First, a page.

Quintessence Int 28 (1997), No. 5 (01.05.1997)
Effect of nonvital tooth bleaching on microleakage of resin composite restorations
Barkhordar / Kempler / Plesh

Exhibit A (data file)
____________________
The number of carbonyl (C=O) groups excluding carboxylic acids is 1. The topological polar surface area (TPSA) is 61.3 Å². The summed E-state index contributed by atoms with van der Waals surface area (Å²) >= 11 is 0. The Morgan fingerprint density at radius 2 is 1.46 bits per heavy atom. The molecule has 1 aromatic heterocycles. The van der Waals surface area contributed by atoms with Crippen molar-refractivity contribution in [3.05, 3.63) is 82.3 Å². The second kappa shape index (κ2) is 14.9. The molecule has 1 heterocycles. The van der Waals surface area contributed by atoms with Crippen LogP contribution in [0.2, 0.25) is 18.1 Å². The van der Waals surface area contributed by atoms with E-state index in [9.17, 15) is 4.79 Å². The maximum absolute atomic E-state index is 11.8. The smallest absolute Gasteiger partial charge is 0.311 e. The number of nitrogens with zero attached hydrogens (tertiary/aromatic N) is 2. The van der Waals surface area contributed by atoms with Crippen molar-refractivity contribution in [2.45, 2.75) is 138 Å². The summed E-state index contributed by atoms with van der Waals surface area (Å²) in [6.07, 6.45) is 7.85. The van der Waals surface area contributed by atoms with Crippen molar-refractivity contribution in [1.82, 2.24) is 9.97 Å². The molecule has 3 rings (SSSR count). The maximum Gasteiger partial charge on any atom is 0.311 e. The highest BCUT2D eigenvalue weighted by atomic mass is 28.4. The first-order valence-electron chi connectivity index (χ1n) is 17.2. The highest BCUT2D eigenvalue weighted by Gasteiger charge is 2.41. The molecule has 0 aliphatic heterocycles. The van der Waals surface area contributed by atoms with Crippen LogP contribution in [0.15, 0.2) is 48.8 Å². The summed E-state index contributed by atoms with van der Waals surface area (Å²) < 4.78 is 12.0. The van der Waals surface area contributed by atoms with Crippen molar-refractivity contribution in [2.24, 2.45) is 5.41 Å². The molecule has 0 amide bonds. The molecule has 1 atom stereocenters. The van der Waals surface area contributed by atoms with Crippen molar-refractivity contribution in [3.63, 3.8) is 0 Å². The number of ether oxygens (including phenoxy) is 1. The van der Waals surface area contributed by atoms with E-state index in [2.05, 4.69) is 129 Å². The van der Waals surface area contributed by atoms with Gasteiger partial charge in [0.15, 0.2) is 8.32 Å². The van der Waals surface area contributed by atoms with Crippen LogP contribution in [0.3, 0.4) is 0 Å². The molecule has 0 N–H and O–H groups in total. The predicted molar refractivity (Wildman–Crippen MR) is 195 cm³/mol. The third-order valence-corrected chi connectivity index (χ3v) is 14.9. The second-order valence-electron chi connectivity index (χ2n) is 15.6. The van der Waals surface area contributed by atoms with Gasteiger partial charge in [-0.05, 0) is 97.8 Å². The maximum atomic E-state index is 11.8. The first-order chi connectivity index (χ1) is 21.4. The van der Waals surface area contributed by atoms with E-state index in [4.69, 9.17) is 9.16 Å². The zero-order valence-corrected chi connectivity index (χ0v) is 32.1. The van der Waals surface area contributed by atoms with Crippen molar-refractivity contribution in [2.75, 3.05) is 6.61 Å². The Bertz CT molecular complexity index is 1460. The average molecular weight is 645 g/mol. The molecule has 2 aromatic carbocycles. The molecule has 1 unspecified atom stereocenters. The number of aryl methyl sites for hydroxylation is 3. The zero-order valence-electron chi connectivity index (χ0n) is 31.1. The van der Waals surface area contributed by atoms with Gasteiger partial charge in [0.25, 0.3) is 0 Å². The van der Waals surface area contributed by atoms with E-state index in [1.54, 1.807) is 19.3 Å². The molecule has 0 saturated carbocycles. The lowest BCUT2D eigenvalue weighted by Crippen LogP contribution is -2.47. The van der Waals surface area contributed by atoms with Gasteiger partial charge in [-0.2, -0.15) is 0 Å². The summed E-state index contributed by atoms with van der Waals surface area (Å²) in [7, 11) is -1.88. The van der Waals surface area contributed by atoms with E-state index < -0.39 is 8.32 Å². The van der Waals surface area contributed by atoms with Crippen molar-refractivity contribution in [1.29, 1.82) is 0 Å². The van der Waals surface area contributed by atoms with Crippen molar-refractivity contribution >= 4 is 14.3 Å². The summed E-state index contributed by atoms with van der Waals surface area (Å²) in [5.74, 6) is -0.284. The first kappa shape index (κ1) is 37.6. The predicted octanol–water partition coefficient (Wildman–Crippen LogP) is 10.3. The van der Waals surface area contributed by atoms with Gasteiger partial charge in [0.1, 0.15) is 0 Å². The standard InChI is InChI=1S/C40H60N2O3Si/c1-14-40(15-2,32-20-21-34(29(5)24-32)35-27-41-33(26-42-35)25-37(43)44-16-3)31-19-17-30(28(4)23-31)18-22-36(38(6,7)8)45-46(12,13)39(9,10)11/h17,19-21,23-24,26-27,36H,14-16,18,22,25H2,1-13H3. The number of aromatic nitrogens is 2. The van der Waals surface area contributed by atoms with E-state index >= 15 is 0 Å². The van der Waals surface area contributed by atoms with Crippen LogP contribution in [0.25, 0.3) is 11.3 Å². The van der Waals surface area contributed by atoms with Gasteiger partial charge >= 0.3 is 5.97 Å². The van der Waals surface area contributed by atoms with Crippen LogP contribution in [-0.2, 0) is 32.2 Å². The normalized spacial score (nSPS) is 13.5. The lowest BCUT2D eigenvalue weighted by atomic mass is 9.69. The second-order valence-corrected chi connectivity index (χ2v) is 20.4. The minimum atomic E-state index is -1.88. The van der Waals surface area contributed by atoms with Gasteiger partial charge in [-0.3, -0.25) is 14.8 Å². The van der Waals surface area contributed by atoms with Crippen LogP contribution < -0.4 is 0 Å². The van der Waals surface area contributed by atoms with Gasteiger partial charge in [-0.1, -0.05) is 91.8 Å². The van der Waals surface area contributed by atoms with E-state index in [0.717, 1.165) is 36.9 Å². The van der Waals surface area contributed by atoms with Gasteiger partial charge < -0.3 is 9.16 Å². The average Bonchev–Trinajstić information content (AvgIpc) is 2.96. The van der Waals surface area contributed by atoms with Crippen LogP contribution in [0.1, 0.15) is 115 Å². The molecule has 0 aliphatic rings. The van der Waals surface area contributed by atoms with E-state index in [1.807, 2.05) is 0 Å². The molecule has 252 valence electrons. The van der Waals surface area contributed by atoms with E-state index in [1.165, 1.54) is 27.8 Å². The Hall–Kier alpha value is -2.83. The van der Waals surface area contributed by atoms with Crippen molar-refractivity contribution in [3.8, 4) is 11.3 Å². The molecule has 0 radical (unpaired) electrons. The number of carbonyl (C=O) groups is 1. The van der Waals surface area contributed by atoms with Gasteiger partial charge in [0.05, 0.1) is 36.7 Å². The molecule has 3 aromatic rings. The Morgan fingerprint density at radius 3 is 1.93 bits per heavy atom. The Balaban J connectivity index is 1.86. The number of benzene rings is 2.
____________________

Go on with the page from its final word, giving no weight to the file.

Thirty-six extracted, noncarious, nonfractured human incisors were divided into four groups of nine teeth. Endodontic access cavities were prepared, the pulp chamber was debrided, the root canals were cleansed, and root canal treatment was completed. Pulp cavities of teeth in group 1 received a cotton pellet and were sealed with Cavit. Groups 2, 3, and 4 received a mixture of 30% hydrogen peroxide and sodium perborate for 3, 4, and 7 days, respectively, were sealed with Cavit, and were stored in a humidor until used. Cavit and the other materials were removed, and the cavities were rinsed and restored with Scotchbond Multipurpose and Silux. The teeth were thermocycled, stained with 50% silver nitrate, and sectioned longitudinally. Dye penetration was measured. Results indicated that bleaching adversely affected the marginal seal at the tooth-restoration interface, as evidenced by increased microleakage; the highest rate of microleakage was found after the 7-day application of bleaching materials.